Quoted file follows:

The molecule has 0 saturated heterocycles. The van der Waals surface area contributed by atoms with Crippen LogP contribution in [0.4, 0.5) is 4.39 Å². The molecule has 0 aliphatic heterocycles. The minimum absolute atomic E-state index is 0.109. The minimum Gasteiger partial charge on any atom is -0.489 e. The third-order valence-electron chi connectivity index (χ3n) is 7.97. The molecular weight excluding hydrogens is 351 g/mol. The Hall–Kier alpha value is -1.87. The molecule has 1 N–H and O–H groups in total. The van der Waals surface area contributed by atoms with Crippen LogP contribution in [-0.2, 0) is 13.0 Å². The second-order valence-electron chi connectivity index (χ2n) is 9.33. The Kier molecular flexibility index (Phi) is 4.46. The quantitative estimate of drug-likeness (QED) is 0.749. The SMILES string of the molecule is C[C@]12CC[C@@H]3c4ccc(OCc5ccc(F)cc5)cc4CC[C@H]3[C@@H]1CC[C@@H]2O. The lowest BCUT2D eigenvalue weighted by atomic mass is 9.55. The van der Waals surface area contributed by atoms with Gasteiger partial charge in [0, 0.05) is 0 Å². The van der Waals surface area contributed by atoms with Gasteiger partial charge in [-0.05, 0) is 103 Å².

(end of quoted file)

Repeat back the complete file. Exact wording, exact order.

The molecule has 0 saturated heterocycles. The van der Waals surface area contributed by atoms with Crippen LogP contribution in [0.4, 0.5) is 4.39 Å². The molecule has 0 aliphatic heterocycles. The minimum absolute atomic E-state index is 0.109. The minimum Gasteiger partial charge on any atom is -0.489 e. The third-order valence-electron chi connectivity index (χ3n) is 7.97. The molecular weight excluding hydrogens is 351 g/mol. The Hall–Kier alpha value is -1.87. The molecule has 1 N–H and O–H groups in total. The van der Waals surface area contributed by atoms with Crippen LogP contribution in [-0.2, 0) is 13.0 Å². The second-order valence-electron chi connectivity index (χ2n) is 9.33. The Kier molecular flexibility index (Phi) is 4.46. The quantitative estimate of drug-likeness (QED) is 0.749. The SMILES string of the molecule is C[C@]12CC[C@@H]3c4ccc(OCc5ccc(F)cc5)cc4CC[C@H]3[C@@H]1CC[C@@H]2O. The lowest BCUT2D eigenvalue weighted by atomic mass is 9.55. The van der Waals surface area contributed by atoms with Gasteiger partial charge in [0, 0.05) is 0 Å². The van der Waals surface area contributed by atoms with Gasteiger partial charge in [-0.05, 0) is 103 Å².